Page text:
Hence for balls and bins, the maximum load should be at most times as much, whp. (It’s as though after every balls, we forget about the current loads and zero out our counters—not zeroing out these counters can only give us a more evenly balanced allocation; I’ll try to put in a formal proof later.)
To prove the theorem, we need two results about the random graph obtained by throwing in random edges into vertices. Both the proofs are simple but surprisingly effective counting arguments, they appear at the end.
Given the graph , suppose we repeatedly perform the following operation in rounds:
In each round, remove all vertices of degree in the current graph.
We stop when there are no more vertices of small degree.
Proof: Condition on the events in the two previous lemmas. Any component of size at least in the current graph has average degree at most ; by Markov at least half the vertices have degree at most and will be removed. So as long as we have at least nodes in a component, we halve its size. But the size of each component was to begin, so this takes rounds before each component has size at most .
Lemma 11 If a node/bin survives rounds before it is deleted, its load due to edges that have already been deleted is at most . If a node/bin is never deleted, its load is at most , where is the total number of rounds.
Proof: Consider the nodes removed in round : their degree was at most , so even if all those balls went to such nodes, their final load would be at most . Now, consider any node that survived this round. While many edges incident to it might have been removed in this round, we claim that at most of those would have contributed to ‘s load. Indeed, the each of the other endpoints of those edges went to bins with final load at most . So at most of them would choose as their less loaded bin before it is better for them to go elsewhere.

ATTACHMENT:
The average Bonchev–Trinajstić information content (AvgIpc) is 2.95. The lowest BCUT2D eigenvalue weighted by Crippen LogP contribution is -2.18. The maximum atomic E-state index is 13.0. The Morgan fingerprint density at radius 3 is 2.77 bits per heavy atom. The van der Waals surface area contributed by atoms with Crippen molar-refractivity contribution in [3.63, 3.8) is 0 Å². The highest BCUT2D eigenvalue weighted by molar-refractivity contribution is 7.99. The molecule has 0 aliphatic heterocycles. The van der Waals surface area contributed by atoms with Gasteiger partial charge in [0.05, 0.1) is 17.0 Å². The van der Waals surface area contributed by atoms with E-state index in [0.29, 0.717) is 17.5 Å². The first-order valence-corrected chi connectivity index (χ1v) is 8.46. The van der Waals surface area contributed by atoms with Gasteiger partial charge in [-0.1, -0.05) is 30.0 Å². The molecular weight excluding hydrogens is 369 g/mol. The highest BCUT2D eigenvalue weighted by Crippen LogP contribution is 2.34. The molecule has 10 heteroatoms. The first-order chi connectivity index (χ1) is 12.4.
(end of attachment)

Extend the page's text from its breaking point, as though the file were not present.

Now, suppose is deleted in round : then again its load can be at most : ten because it survived the previous round, and 10 from its own degree in this round. OTOH, if survives, then consider all the edges incident to that were deleted in previous rounds. Each of them went to nodes that were deleted in rounds or , and hence had maximum load at most . Thus at most of these edges could contribute to ‘s load before it was better for them to go to the other endpoint. The same inductive argument holds for any round .
Finally, the process ends when each component has size at most , so the degree of any node is at most . Even if all these edges contribute to the load of a bin, it is only .
3.1. Missing Proofs of Lemmas
Proof: We have a graph with vertices and edges where we connect vertices at random.
Since and . Now the probability that any such set exists can bounded above by the union bound
which proves the claim.
By a union bound over all sets, the probability that such a set exists is
where . Now, we can break this sum into two: for small values of , the term would be very small, else the term would be small. Indeed, for , we know that , so
Now for the rest:
for , say.
Bibliographic Notes: The layered induction appears in Balanced Allocations Azar, Broder, Karlin, and Upfal. The random graph analysis is in the paper Efficient PRAM Simulation on a Distributed Memory Machine by Karp, Luby, and Meyer auf der Heide; I learned it from Satish Rao. The Always-go-left algorithm and analysis is due to How Asymmetry Helps Load Balancing by Berthold Vöcking.
Update: Here’s a survey on the various proof techniques by Mitzenmacher, Sitaraman and Richa.